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Love Your Parish

MONTHLY BLOG offering thoughts and observations from around the Parish by our Parish Councillors, current and retired

Published: September 6, 2023

Mellow Fruit on Cocky Down

There was a day at the end of September last year when I knew that summer had finally gone and autumn was on its way. The pasture of wildflowers had been ploughed up and the cereal crops successfully harvested.

To the north, across the plain there were great banks of mist which gave the impression of standing near the coast looking out across the sea.

The season of mists and mellow fruitfulness had arrived and it seems like a good time to enjoy some of that mellow fruit.

The Blackberries had been plentiful.  From late August we had been picking enough to add to Bramley apples, for  pies topped with crusty pastry that just melted in the mouth.

There are a number of large Buckthorn bushes around the paths on the Downs. It is disappointing that the fruity black berries have no use except perhaps as  a purge and a good feed for the birds. The fruit of the Blackthorn, however, is a different story. There was an abundance of Sloes in the hedgerows and the opportunity to make  Sloe Gin was just too tempting.  The Sloes should be picked after the first frost while the sun is on them, so my recipe says. Prick the Sloes and add to the Gin with some sugar. Watch the liquor change to a deep ruby colour. Finally, the most difficult thing to do, put it away and don’t go near it for twelve months.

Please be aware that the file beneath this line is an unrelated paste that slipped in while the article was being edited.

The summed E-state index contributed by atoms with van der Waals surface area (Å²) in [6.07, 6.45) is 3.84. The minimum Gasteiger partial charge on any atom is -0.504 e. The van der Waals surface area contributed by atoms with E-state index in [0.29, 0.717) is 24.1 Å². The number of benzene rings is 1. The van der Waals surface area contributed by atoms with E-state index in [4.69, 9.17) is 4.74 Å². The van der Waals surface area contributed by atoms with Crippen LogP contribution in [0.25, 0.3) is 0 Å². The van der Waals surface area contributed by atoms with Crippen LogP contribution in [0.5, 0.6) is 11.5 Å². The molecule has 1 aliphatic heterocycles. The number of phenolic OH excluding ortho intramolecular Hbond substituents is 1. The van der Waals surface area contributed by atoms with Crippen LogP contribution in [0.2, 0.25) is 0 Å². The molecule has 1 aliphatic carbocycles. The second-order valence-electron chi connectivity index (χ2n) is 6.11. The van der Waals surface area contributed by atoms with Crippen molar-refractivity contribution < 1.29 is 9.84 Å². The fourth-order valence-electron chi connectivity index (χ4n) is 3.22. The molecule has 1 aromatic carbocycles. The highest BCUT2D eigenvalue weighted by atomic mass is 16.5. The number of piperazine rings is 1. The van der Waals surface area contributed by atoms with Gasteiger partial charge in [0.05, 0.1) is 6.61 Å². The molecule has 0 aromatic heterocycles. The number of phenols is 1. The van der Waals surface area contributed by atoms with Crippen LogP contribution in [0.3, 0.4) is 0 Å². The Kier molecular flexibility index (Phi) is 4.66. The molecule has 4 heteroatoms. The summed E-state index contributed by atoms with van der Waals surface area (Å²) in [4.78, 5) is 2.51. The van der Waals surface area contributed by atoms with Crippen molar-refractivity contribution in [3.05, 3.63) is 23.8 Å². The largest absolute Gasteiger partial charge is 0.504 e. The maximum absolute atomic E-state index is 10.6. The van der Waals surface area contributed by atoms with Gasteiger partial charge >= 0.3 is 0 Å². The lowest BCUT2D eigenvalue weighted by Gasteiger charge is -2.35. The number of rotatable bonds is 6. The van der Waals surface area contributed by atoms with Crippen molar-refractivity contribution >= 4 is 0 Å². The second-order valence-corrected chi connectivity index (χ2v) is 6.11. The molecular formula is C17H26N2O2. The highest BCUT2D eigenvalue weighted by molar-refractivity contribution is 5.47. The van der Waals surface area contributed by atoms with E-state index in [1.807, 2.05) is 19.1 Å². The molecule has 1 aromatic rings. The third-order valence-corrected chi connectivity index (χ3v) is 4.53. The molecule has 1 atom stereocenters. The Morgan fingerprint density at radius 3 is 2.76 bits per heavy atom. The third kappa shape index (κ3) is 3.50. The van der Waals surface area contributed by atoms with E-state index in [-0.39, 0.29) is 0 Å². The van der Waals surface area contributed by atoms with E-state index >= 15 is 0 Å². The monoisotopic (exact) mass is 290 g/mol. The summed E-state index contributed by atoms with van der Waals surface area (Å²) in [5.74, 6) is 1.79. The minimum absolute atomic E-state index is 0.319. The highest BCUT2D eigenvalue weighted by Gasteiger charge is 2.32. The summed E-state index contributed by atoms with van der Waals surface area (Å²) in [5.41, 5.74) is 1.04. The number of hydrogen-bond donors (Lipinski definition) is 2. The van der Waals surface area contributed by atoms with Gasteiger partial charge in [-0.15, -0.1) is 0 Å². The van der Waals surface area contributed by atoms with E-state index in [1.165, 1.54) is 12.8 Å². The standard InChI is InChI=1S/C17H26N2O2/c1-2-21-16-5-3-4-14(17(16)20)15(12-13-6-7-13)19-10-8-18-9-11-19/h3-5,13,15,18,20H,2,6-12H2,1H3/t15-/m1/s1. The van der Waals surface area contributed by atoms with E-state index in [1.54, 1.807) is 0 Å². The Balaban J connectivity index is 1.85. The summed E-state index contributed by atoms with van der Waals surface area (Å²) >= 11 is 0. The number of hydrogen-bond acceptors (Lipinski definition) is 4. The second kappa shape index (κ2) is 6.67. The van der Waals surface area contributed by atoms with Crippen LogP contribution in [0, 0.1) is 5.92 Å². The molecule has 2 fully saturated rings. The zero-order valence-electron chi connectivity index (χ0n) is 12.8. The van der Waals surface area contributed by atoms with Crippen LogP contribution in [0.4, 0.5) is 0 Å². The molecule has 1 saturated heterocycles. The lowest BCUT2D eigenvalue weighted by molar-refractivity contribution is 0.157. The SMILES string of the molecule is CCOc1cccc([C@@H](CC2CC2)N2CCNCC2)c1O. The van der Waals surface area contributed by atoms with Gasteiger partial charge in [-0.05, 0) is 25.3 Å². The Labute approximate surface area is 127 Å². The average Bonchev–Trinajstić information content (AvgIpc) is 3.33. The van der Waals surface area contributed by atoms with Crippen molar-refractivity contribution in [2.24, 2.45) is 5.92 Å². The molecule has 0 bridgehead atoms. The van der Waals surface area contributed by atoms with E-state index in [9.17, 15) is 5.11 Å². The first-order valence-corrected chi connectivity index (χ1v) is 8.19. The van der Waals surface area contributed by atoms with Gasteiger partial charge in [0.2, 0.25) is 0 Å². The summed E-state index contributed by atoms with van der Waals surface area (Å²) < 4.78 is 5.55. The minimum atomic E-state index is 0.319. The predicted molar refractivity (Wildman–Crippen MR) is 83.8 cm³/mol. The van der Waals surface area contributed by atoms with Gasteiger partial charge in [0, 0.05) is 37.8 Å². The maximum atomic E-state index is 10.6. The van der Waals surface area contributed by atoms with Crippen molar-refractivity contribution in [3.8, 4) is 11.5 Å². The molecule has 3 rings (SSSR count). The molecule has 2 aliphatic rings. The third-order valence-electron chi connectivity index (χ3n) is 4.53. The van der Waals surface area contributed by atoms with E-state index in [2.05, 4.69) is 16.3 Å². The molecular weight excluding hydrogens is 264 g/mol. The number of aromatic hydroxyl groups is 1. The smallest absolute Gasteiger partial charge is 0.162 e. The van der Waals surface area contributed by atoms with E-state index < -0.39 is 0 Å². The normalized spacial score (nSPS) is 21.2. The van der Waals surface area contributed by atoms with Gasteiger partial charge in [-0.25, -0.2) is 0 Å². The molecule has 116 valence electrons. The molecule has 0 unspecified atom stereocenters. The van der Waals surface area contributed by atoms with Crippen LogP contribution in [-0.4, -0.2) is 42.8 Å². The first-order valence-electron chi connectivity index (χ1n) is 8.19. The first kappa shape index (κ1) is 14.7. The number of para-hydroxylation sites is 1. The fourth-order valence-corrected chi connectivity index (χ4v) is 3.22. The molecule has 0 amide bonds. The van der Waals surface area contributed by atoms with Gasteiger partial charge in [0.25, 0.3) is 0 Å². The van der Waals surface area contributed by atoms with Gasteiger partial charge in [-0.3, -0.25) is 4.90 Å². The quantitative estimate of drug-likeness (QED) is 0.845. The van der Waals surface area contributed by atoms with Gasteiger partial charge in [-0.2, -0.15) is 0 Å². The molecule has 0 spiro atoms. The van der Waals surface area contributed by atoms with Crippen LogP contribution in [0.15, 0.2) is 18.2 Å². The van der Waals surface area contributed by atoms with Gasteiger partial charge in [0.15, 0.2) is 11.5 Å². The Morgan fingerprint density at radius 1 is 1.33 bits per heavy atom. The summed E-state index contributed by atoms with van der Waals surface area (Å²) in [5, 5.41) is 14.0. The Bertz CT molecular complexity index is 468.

Whilst waiting for the Sloe Gin it was worth making a few bottles of Elderberry wine in time for Christmas. My favourite recipe is for Elderberry Port; with the addition of raisins to the must. The recipe produces  a rich wine equal to a port.

The Hawthorn is the most common hedgerow shrub on Cocky. Its bright red clusters of berries are always a tasty treat for the wildlife. However it has secrets. It is an important herbal medicine.  The flowers are used as a tonic for the heart. The berries can be used for diarrhoea and digestion. Don’t try this at home.

It’s the Wild Rose which wins all the prizes for me. After the delicate little pink and white flowers  are over the rosehips arrive to brighten the Downs. We have always bottled Rosehip Syrup and administered it to guard against all those seasonal chills and tummy upsets. When our children were young, just getting the bottle out of the cupboard, had a miraculous effect in our family.

Cocky Down did us well last year, providing food and drink and a little something medicinal just in case.

Derek Hayes, Parish Councillor (retired)

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